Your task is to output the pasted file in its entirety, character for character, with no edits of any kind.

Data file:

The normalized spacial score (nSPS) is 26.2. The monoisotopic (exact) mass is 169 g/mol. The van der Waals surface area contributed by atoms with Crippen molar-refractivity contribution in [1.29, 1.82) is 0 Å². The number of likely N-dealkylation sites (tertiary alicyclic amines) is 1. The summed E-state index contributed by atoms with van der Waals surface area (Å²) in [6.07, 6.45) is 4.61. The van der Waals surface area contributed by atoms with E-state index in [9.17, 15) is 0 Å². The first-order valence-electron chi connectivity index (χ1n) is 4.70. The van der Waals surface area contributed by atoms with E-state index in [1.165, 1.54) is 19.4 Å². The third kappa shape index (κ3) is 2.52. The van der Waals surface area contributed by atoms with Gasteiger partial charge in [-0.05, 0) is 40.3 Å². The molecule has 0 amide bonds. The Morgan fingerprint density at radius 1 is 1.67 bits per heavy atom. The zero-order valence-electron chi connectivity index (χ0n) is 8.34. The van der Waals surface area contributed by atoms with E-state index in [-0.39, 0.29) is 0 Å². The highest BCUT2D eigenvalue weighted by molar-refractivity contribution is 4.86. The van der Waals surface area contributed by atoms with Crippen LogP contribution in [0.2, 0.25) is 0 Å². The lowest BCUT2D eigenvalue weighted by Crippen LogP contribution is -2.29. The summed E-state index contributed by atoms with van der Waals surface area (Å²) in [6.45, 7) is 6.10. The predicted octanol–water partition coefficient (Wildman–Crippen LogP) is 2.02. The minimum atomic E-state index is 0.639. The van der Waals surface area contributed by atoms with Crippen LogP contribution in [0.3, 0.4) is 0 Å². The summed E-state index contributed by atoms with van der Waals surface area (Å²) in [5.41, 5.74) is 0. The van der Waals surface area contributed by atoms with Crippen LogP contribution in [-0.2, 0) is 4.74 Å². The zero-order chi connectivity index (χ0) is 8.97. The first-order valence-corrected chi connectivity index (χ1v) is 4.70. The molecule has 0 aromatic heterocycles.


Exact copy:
The normalized spacial score (nSPS) is 26.2. The monoisotopic (exact) mass is 169 g/mol. The van der Waals surface area contributed by atoms with Crippen molar-refractivity contribution in [1.29, 1.82) is 0 Å². The number of likely N-dealkylation sites (tertiary alicyclic amines) is 1. The summed E-state index contributed by atoms with van der Waals surface area (Å²) in [6.07, 6.45) is 4.61. The van der Waals surface area contributed by atoms with E-state index in [9.17, 15) is 0 Å². The first-order valence-electron chi connectivity index (χ1n) is 4.70. The van der Waals surface area contributed by atoms with E-state index in [1.165, 1.54) is 19.4 Å². The third kappa shape index (κ3) is 2.52. The van der Waals surface area contributed by atoms with Gasteiger partial charge in [-0.05, 0) is 40.3 Å². The molecule has 0 amide bonds. The Morgan fingerprint density at radius 1 is 1.67 bits per heavy atom. The zero-order valence-electron chi connectivity index (χ0n) is 8.34. The van der Waals surface area contributed by atoms with E-state index in [-0.39, 0.29) is 0 Å². The highest BCUT2D eigenvalue weighted by molar-refractivity contribution is 4.86. The van der Waals surface area contributed by atoms with Crippen LogP contribution in [0.2, 0.25) is 0 Å². The lowest BCUT2D eigenvalue weighted by Crippen LogP contribution is -2.29. The summed E-state index contributed by atoms with van der Waals surface area (Å²) in [6.45, 7) is 6.10. The predicted octanol–water partition coefficient (Wildman–Crippen LogP) is 2.02. The minimum atomic E-state index is 0.639. The van der Waals surface area contributed by atoms with Crippen LogP contribution in [0.3, 0.4) is 0 Å². The summed E-state index contributed by atoms with van der Waals surface area (Å²) in [5.41, 5.74) is 0. The van der Waals surface area contributed by atoms with Crippen LogP contribution in [-0.2, 0) is 4.74 Å². The zero-order chi connectivity index (χ0) is 8.97. The first-order valence-corrected chi connectivity index (χ1v) is 4.70. The molecule has 0 aromatic heterocycles.